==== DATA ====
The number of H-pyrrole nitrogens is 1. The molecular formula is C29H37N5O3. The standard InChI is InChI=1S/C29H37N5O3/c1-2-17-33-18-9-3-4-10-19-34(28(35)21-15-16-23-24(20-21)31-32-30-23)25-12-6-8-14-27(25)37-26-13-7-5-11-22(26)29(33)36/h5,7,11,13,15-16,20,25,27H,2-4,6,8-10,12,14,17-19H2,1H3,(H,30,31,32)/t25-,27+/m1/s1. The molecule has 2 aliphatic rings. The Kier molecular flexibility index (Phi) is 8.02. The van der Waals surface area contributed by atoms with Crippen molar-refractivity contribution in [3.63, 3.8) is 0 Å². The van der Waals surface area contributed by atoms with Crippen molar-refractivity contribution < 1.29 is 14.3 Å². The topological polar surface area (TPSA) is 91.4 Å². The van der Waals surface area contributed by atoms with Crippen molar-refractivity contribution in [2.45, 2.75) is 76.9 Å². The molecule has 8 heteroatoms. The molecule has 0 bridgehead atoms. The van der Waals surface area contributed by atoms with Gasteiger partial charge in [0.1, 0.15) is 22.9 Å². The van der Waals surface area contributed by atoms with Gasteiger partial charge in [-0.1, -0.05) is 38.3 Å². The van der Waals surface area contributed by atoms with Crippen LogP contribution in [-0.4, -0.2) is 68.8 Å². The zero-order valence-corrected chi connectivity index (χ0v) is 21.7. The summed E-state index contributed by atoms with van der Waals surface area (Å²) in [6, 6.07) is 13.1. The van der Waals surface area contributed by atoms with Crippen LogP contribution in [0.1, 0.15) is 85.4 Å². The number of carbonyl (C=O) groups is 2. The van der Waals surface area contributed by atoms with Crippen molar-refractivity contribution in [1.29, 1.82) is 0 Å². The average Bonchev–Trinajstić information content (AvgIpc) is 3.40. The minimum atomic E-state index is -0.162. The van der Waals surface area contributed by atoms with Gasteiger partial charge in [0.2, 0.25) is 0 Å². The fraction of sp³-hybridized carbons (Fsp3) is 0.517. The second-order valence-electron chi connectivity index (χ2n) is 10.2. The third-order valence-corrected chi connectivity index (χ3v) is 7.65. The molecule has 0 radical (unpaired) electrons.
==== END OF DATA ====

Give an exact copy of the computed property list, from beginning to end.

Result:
The number of H-pyrrole nitrogens is 1. The molecular formula is C29H37N5O3. The standard InChI is InChI=1S/C29H37N5O3/c1-2-17-33-18-9-3-4-10-19-34(28(35)21-15-16-23-24(20-21)31-32-30-23)25-12-6-8-14-27(25)37-26-13-7-5-11-22(26)29(33)36/h5,7,11,13,15-16,20,25,27H,2-4,6,8-10,12,14,17-19H2,1H3,(H,30,31,32)/t25-,27+/m1/s1. The molecule has 2 aliphatic rings. The Kier molecular flexibility index (Phi) is 8.02. The van der Waals surface area contributed by atoms with Crippen molar-refractivity contribution in [3.63, 3.8) is 0 Å². The van der Waals surface area contributed by atoms with Crippen molar-refractivity contribution < 1.29 is 14.3 Å². The topological polar surface area (TPSA) is 91.4 Å². The van der Waals surface area contributed by atoms with Crippen molar-refractivity contribution in [2.45, 2.75) is 76.9 Å². The molecule has 8 heteroatoms. The molecule has 0 bridgehead atoms. The van der Waals surface area contributed by atoms with Gasteiger partial charge in [0.1, 0.15) is 22.9 Å². The van der Waals surface area contributed by atoms with Gasteiger partial charge in [-0.1, -0.05) is 38.3 Å². The van der Waals surface area contributed by atoms with Crippen LogP contribution in [-0.4, -0.2) is 68.8 Å². The zero-order valence-corrected chi connectivity index (χ0v) is 21.7. The summed E-state index contributed by atoms with van der Waals surface area (Å²) in [6, 6.07) is 13.1. The van der Waals surface area contributed by atoms with Crippen LogP contribution in [0.1, 0.15) is 85.4 Å². The number of carbonyl (C=O) groups is 2. The van der Waals surface area contributed by atoms with Crippen molar-refractivity contribution in [1.29, 1.82) is 0 Å². The average Bonchev–Trinajstić information content (AvgIpc) is 3.40. The minimum atomic E-state index is -0.162. The van der Waals surface area contributed by atoms with Gasteiger partial charge in [0.2, 0.25) is 0 Å². The fraction of sp³-hybridized carbons (Fsp3) is 0.517. The second-order valence-electron chi connectivity index (χ2n) is 10.2. The third-order valence-corrected chi connectivity index (χ3v) is 7.65. The molecule has 0 radical (unpaired) electrons.